An Occurrence at Owl Creek Bridge Questions and Answers
by Ambrose Bierce

An Occurrence at Owl Creek Bridge book cover
Start Your Free Trial

What does Farquhar imagine in the story's last section?

Expert Answers info

dneshan eNotes educator | Certified Educator

calendarEducator since 2008

write371 answers

starTop subjects are Literature, Social Sciences, and Science

The three sections of “An Occurrence At Owl Creek Bridge” are out of the order in which they happen.  In the third section of the story Peyton Farquahar first imagines that the rope that is hanging him has broken and he falls into the water below the bridge; with the noose still around his neck, he is able to loosen his hands and then free his neck from the noose.  He then looks around to see the soldiers who are on the bridge getting ready to shoot at him.  Farquahar then imagines that he swims as fast as he can through the bullets that are passing him in the water until he finally reaches a shore.  Once there, he imagines that he is seeing everything around him and describes everything as if it is spinning.  Finally, he imagines that he is running through the woods and eventually comes upon his house where his wife is waiting outside for him.  When he imagines that he is about to kiss his wife, the reader is brought back to the reality that Farquahar never fell from the bridge into the water but that the entire scenario that is described in the third section was all imagined and he was really dead, hanging on the Owl Creek Bridge.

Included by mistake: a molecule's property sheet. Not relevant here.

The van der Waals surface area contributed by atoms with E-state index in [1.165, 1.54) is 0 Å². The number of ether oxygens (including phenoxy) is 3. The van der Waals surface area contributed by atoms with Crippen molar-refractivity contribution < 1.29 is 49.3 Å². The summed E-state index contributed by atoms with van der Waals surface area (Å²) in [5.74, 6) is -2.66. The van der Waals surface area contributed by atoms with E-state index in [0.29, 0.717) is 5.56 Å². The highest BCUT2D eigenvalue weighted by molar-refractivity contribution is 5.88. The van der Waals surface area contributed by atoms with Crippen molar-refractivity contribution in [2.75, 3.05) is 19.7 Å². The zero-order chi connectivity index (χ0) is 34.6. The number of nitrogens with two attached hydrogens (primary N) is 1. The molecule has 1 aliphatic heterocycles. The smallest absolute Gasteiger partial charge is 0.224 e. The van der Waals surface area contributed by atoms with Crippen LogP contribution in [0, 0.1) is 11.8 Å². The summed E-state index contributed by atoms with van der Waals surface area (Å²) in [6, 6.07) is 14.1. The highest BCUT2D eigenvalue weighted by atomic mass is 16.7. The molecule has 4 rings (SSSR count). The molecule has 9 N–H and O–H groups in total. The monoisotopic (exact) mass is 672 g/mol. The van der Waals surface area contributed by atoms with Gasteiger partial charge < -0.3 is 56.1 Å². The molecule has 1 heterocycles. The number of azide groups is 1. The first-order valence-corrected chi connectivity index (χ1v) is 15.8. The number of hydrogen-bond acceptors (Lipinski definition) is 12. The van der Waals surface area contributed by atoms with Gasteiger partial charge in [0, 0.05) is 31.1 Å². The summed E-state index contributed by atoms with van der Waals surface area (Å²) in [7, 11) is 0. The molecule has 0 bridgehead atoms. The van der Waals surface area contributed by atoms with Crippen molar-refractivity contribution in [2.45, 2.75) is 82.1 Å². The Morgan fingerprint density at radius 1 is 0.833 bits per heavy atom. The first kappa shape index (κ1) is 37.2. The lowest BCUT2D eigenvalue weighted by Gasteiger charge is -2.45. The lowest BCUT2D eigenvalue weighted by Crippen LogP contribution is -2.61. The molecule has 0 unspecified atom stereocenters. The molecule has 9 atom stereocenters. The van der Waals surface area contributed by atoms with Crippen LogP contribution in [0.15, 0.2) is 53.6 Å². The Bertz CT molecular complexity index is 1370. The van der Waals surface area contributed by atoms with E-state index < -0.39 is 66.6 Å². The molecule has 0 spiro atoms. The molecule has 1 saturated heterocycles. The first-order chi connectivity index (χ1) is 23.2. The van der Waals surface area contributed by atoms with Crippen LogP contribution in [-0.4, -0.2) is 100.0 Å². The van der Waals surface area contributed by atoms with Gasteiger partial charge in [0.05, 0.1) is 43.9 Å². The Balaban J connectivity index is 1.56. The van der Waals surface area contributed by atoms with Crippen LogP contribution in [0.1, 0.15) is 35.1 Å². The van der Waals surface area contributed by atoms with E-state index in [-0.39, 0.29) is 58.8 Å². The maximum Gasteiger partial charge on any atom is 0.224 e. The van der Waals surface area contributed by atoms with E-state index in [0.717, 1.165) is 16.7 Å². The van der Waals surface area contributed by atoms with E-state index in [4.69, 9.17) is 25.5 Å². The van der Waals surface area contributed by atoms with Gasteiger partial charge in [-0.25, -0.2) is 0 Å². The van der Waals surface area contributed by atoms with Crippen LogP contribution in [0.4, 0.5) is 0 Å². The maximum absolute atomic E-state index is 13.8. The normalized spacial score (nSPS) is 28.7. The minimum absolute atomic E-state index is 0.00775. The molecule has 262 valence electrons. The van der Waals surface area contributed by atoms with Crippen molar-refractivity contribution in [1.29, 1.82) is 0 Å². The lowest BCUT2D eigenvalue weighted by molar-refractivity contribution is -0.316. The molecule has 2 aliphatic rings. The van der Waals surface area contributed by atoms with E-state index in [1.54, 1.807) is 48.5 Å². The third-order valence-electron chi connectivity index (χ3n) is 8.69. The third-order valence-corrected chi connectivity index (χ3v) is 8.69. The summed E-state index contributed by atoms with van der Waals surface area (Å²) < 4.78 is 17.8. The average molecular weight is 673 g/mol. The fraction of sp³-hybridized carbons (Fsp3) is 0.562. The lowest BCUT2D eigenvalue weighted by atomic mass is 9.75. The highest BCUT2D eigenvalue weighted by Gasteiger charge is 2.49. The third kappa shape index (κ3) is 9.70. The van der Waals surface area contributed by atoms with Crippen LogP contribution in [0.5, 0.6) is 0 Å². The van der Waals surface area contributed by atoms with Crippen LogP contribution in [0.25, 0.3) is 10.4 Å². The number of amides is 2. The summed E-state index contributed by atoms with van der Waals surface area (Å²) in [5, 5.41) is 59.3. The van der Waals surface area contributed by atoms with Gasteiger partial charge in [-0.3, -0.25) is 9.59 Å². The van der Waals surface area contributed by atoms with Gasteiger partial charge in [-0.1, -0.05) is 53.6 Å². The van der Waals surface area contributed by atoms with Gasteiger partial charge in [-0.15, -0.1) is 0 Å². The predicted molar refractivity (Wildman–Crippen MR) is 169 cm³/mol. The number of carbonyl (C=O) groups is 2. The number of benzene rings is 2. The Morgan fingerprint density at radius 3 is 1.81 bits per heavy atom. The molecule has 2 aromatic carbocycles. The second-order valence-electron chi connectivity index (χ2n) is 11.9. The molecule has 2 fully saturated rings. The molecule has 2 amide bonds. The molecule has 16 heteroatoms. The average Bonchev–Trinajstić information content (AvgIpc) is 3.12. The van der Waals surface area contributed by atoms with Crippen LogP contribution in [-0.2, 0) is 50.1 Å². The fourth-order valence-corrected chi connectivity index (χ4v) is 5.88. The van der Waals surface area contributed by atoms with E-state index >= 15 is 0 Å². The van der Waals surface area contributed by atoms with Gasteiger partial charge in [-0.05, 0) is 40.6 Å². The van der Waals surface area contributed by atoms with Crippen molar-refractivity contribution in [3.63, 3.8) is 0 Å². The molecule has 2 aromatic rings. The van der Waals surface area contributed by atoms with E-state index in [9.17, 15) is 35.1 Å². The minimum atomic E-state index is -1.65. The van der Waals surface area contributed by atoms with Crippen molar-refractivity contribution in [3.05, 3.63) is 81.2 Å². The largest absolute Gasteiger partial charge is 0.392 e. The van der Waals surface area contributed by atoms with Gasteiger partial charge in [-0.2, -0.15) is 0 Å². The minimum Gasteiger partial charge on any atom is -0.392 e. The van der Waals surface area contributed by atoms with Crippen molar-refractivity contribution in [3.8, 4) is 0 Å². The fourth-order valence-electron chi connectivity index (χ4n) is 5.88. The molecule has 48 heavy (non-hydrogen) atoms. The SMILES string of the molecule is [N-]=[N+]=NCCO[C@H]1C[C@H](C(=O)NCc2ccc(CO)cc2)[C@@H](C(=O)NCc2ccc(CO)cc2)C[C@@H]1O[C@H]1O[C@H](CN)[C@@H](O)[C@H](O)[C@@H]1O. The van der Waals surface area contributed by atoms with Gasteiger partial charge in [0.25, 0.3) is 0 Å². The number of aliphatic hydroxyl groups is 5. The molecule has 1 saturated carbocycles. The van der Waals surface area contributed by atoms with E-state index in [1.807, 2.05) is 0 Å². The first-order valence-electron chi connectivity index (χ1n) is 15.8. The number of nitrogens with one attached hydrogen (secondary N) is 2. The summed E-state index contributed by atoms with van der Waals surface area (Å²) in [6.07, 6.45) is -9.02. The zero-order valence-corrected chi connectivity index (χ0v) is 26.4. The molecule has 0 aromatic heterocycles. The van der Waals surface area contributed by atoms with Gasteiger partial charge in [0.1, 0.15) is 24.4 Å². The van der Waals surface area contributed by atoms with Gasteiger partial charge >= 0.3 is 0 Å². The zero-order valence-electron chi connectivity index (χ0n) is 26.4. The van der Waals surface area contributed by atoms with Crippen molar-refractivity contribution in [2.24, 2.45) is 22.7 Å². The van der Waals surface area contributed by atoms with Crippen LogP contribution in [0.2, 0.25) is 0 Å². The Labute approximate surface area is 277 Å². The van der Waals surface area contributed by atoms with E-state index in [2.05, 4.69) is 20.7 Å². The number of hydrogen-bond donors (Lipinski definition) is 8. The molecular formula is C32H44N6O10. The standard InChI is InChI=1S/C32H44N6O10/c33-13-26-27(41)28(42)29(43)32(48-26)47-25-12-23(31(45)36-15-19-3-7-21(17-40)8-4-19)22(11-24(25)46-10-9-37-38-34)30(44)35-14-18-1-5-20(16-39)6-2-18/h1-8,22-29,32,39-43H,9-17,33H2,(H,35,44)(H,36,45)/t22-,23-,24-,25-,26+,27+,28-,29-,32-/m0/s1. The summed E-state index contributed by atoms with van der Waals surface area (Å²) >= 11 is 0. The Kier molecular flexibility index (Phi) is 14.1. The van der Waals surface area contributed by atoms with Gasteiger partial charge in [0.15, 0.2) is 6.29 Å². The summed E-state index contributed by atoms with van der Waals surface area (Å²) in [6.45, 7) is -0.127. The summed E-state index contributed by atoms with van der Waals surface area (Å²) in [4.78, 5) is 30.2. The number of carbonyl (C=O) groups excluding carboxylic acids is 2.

check Approved by eNotes Editorial

ms-mcgregor eNotes educator | Certified Educator

calendarEducator since 2006

write1,918 answers

starTop subjects are Literature, History, and Science

Peyton's last thought was that he had arrived home to his wife and children. At that moment, Peyton's body reached the end of the rope, his neck was probably broken, and he was dead. He had imagined the rope breaking and his subsequent escape during the time it took when "the sergeant stepped aside" until he body fell and was hung at the end of a rope above the Owl Creek Bridge.

Further Reading:

check Approved by eNotes Editorial